• Pierre Alexandre

Is iAnimate Worth Your Money?


I finished a course at the online school iAnimate, where I followed the Games Workshop 2 : Combat, Takedowns and Advanced Techniques. I'd like to walk you through my experience, week after week, so you can live with me what's it's like to be a student in this school. Ultimately, help you decide : IS iANIMATE WORTH YOUR MONEY?

If I recommend reading the whole post for obvious reasons, you can quickly find my opinion right underneath.


MY OPINION It's worth your money. But it's too pricey.

iAnimate will give you precious keys to better understand how to develop your potential : animation tips, professional feedback, personal advice, networking... those are extremely valuable ressources. To that, add the school's great social media exposure. However, as any shcool, it won't make you the next best game animator in the market, or grant you of a remakable animation piece. This, is up to your implication. iAnimate is expensive. At that price tag, be immensively picky on both your teacher and class content. Make sure your teacher is one of the best in its field. Make sure the class assigments are relevant to what you pursue, so you can integrate them in a reel that will hopefully land you that dream job. I personally was disapointed to see that some students were still allowed to attend the course even though their implication in the homework was lacking, to not say missing. This is precious sleeptime I could have saved, waiting for my turn to come during late review classes. Even though everyone should get his/her chance to be taught animation, supporting irresponsible behaviors doesn't send a professional image. I was also disapointed to find after the course was paid that the initial teacher I enrolled for wasn't available, even though he was listed on the school's website (which might have been an honest mistake).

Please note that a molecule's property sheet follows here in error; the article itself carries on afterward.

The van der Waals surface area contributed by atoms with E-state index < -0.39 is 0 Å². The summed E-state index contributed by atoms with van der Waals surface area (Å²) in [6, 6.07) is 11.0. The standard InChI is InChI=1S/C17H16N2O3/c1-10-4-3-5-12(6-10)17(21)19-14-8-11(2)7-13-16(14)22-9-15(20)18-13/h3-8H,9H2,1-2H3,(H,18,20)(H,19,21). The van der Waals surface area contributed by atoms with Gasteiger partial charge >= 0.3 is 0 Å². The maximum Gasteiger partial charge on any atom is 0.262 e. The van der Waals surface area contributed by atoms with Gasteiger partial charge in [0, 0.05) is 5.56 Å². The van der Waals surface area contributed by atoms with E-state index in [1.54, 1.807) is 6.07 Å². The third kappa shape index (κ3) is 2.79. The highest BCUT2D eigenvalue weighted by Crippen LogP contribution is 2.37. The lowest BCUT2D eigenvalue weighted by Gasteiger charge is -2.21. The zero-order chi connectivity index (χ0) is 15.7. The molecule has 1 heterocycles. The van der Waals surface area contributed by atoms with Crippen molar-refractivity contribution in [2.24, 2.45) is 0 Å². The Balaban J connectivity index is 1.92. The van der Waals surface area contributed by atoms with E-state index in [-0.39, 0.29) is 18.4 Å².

What's iAnimate? An online animation school (mostly) , where teachers are currently animators working in the industry.

How much is it?

My workshop (Games Workshop 2 ) is $1,698 USD.

How long is it? 11 weeks.

Who paid for it?

My company, Compulsion Games. Who's my teacher? Jeremy Collins (Blizzard, previously Disney).

What is it about? Delivering two polished action sequences (one combo attack, one melee attack). Which software is used?

Autodesk Maya.

What's the language? English, good level recommended.

What's the class like? It's a group video call. Every Tuesday is a lecture (~1 hour), every Thursday is a review (~15mins per student). When does it happen? At the time the teacher is available. Mine teaches at 9PM California's time, making it 12AM Montreal's time.


Is there homework? Yes, due for every review (Thursday). What's the "level" of the class? Mixed. I'm surrounded by students and animators from the industry. Is there interaction with the teacher? Absolutely. You're free and encouraged to ask questions. Is there interaction with the other students? Not really in my class. Communication is encouraged, though everyone spends more time listening than talking.



Week 1 :

Lecture : introduction to the course

Review : 3 poses from reference + reference for the combo attack




Reference (edited)




Week 2 :

Lecture : blocking (part 1) Review : blocking (1st pass) based on the reference



Week 3 : Lecture : blocking (part 2) Review : blocking (2nd pass) with more attention to timing.


Week 4 : Lecture : Splining (part1). Review : Splining + camera (1st pass)





Week 5 :

Lecture : Splining (part 2) + misc.

Review : Splining + camera (2nd pass)

Week 6 :

Lecture : Approach to takedowns

Review : Last review for the 1st assignment (combo attack)

Final Pass Render (almost final - animation still needs small adjustments)


Week 7 :

Lecture : Layered animation (part 1)

Review : bockingl for the takedown assignment video to come Week 8 :

Lecture : Layered animation (part 2)

Review : blocking 2nd pass for the takedown assignment And... I didn't finish my second assignment. My animation piece was too large and I couldn't finish it in time. As we often say in animation, failure is where you learn the most : I definitely learnt that scoping right is a very important part of an animator's job.


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